The area of Kansas I call home is (at the time of this writing) in extreme drought – D3 – according to the Drought Monitor. In South Carolina everything was lush and green!
One of our stops was Yon Family Farms in Ridge Springs, South Carolina. It was spectacular! The Yon family focuses on the very beginning of the beef supply chain: They are in the seedstock business, raising purebred Angus cattle to grow up to be the mama cows and bulls at other farms and ranches. It was a gorgeous day, with beautiful mama cows and their calves grazing on beautiful grass. It was the idyllic picture of the beef industry — the very image consumers paint in their own minds and one we in marketing like to reinforce because it best aligns with how consumers see the industry. This image gives consumers the warm fuzzies when it comes to their number one concern associated with sustainability, according to Midan’s recent research: animal well-being. Of course, it’s easy for a pretty photo like the one above to convey that the cattle are well cared for.
Creating and maintaining this ideal picture is all about the grass. The Yon family does not shy away from the fact that they are more grass farmers than cattle producers. They know that in order to be good at raising cattle, you have to be excellent at raising grass.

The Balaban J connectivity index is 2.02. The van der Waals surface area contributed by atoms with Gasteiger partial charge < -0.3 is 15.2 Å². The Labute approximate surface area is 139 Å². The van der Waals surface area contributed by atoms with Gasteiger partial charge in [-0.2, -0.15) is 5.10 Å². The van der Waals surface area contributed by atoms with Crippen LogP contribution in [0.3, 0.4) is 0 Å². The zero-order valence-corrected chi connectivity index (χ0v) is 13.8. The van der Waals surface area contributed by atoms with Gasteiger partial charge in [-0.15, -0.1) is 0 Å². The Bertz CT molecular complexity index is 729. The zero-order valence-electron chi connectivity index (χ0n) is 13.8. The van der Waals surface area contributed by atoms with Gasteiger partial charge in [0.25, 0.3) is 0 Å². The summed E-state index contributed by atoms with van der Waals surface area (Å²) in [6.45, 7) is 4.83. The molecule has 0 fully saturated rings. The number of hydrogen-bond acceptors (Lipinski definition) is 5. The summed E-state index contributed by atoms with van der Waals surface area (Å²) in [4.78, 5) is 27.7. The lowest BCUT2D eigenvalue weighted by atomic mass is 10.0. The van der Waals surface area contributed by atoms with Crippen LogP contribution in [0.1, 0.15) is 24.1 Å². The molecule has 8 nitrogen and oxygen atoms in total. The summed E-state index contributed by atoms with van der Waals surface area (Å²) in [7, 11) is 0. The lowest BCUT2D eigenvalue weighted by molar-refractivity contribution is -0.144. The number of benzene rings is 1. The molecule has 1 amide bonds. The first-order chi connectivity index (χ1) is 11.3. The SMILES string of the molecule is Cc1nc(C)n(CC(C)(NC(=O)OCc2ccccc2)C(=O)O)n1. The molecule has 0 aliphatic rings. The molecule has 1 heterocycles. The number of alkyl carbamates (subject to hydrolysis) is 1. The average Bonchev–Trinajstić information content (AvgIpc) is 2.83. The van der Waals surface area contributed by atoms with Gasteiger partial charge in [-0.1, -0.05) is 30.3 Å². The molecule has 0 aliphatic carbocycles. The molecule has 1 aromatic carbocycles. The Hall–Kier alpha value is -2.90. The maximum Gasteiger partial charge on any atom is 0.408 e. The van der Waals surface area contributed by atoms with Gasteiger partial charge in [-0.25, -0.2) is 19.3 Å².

And for the beef industry, this is the very heart of our sustainability story. Those frustrated by the beef industry are quick to point out that the cow/calf sector is responsible for 75% of greenhouse gas emissions, but that beautiful green grass is an input that helps create a much more valuable product that can then fertilize the very land the grass was eaten on to repeat the carbon cycle.
Sustainability can also look like this: Cattle in Washington state, doing a better job than a weed whacker, grazing under tall trees that shade them while they eat down the brush, gaining value nutrients with the added bonus of helping with fire management. (Side note: follow beef_maker on TikTok, he does a great job sharing his ranching story!)
Regardless of the location, consumers’ number one concern is the well-being of the animal (see my previous blog post on this topic). As we ramp up the sustainability conversations that are sure to follow USRSB’s newly set goals and metrics, we must begin with an assurance to consumers that the cattle – whether in a lush South Carolina pasture, a drought-affected sorghum field in Kansas or a shady forest in Washington state – are well cared for. Once they know that, the rest of the sustainability conversation will become easier.